Franklin Allen is a professor of finance and economics at The Wharton School, University of Pennsylvania, and co-director of the Wharton Financial Institutions Center. James R. Barth is a Scholar in Finance at Auburn University and a Senior Finance Fellow at the Milken Institute (the non-profit think tank that published this book, in collaboration with FT Press.) Glenn Yago is Senior Fellow/Senior Director at the Milken Institute and founder of its Financial Innovations Labs. These distinguished authors have together written Fixing the Housing Market: Financial Innovations for the Future.
As these authors remind us, there were 48.4 million mortgaged homes in the U.S. as of 2005. Estimates are that nearly 40 percent of these are now “underwater;” that is, they represent negative equity. The prices of homes have fallen more than 40 percent since a 2006 peak, and more than 14 percent of households now face foreclosure or default.
All this poses “the continued threat of … a further downward spiral for neighborhoods and local and state governments that must depend on property taxes to support critical services.”
Back to the Future
In this situation, one factor working against recovery is that the residential finance system is almost entirely a ward of the federal government, “a situation that cannot be indefinitely sustained without seriously damaging monetary stability and the prospects for a return to long-term growth.” It is imperative, these authors believe, that the United States get its private investors involved again in the financing of housing.
In that process, they say, U.S. might have to change some of the spending programs and tax expenditures that entrench various biases in the world of housing finance. At this point I have to pause and note that though the very idea of “tax expenditure,” a phrase they casually use in this context, is in some respects a controversial one, it is indisputable that taxing certain activities and leaving untaxed (or taxing at a lesser rate) other related or alternative activities distorts the movement of capital. The deductibility of home mortgage interest, in particular, favors both ownership over the leasing of a home, and mortgage borrowing over cash-on-the-barrelhead payment. Some reconsideration of this and related policies is surely in order.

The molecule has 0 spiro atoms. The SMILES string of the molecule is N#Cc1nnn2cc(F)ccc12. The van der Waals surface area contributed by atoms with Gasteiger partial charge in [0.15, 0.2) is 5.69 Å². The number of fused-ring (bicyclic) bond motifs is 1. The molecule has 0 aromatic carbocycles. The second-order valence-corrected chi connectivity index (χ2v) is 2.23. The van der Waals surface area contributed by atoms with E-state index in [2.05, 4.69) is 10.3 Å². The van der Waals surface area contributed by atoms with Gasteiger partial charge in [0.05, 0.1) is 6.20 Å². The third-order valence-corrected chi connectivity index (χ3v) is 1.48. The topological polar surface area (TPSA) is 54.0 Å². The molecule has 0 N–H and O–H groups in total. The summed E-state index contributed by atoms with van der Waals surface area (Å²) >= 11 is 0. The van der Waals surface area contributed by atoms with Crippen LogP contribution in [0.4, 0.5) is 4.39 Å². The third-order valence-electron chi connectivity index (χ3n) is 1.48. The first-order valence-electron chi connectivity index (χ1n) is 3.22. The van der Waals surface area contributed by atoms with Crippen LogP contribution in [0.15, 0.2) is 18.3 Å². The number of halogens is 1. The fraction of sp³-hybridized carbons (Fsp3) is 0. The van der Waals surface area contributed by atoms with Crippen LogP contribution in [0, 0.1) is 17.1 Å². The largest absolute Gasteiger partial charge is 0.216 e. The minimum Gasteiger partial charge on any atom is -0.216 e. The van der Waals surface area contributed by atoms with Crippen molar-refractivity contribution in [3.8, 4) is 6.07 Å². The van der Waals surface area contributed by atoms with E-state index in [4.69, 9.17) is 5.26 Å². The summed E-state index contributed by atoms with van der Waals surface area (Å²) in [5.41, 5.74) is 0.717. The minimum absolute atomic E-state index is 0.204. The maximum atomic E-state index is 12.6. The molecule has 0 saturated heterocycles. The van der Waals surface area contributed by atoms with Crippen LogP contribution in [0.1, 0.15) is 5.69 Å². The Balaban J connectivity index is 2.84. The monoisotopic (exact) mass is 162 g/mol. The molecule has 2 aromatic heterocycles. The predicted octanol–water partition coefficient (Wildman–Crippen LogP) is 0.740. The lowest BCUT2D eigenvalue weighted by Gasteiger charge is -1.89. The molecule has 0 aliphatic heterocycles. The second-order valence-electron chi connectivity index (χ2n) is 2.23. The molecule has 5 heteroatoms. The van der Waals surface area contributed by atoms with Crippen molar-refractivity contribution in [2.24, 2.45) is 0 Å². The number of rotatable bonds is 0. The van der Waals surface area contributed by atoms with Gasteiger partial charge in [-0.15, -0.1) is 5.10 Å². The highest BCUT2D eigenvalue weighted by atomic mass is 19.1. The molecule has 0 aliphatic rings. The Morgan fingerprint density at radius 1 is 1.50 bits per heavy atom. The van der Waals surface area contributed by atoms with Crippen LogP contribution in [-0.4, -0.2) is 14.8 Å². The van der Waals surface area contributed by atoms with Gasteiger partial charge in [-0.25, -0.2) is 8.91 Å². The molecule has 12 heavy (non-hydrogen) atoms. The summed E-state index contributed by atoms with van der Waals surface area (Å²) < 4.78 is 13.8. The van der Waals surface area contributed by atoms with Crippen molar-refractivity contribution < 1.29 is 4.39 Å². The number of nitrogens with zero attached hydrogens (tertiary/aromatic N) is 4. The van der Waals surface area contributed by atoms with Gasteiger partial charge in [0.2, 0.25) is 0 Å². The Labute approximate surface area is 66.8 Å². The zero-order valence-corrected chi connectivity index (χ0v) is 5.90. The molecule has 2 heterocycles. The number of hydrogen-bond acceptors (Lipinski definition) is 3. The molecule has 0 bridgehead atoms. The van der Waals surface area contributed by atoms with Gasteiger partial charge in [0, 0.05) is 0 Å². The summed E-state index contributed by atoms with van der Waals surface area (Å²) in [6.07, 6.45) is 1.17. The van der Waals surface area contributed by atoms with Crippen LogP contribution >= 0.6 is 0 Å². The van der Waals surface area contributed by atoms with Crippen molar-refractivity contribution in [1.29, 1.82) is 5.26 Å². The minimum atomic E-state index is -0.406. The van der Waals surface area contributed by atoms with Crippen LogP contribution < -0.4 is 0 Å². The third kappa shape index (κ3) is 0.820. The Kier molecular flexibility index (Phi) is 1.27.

By the start of the 21st century the idea had taken hold that a house was a “giant savings account, with the added benefit of appreciation.” This led to the rush to build, or to own and flip, ‘McMansions.’
To the (Danish) Manor Born
So, aside from removing tax and subsidy-based distortions, what do Allen et al suggest ought to be done to draw private money back into the housing market? They are enthusiasts of a Danish model for covered bonds. In Denmark, when a lender issues a mortgage, it must sell an equivalent bond with a matching cash flow and maturity. Both the bonds on the one side and the mortgages they mirror on the other side remain on the balance sheets of the banks.
One of the advantages of the arrangement is that when interest rates rise, and housing prices fall, a homeowner can protect himself, hedging the household’s finances, by buying the corresponding bond. The authors suggest that it is because of these sensible instruments that “Denmark avoided the housing problems the U.S. experienced” over the last decade, even though Denmark was “subjected to greater fluctuations in housing prices.”
The authors don’t believe that the U.S. ought to give up on the goal of helping low-to-moderate income people own their own homes. They believe, though, that there are innovative ways of working toward this end that don’t require “excessive leverage without equity sponsorship.”
One improved approach, they say, is the creation of lease-to-purchase mortgages. The tenancy period of a such a contract could be anywhere from one to five years, and during that period the sponsor could provide credit counseling and property management assistance to the tenant/purchasers. The tenant would then step into the place of the sponsor, assuming a mortgage, when he graduated, so to speak, to homeowner.
The book is, on the whole, well-informed and illuminating. My impression is that the authors do get a bit starry-eyed about some of the ideas they endorse, and that the Denmark model in particular could have used further inquiry. They don’t come down clearly on the question of whether such covered bonds should be considered a substitute for the sort of securitization to which we are accustomed, or merely a complement.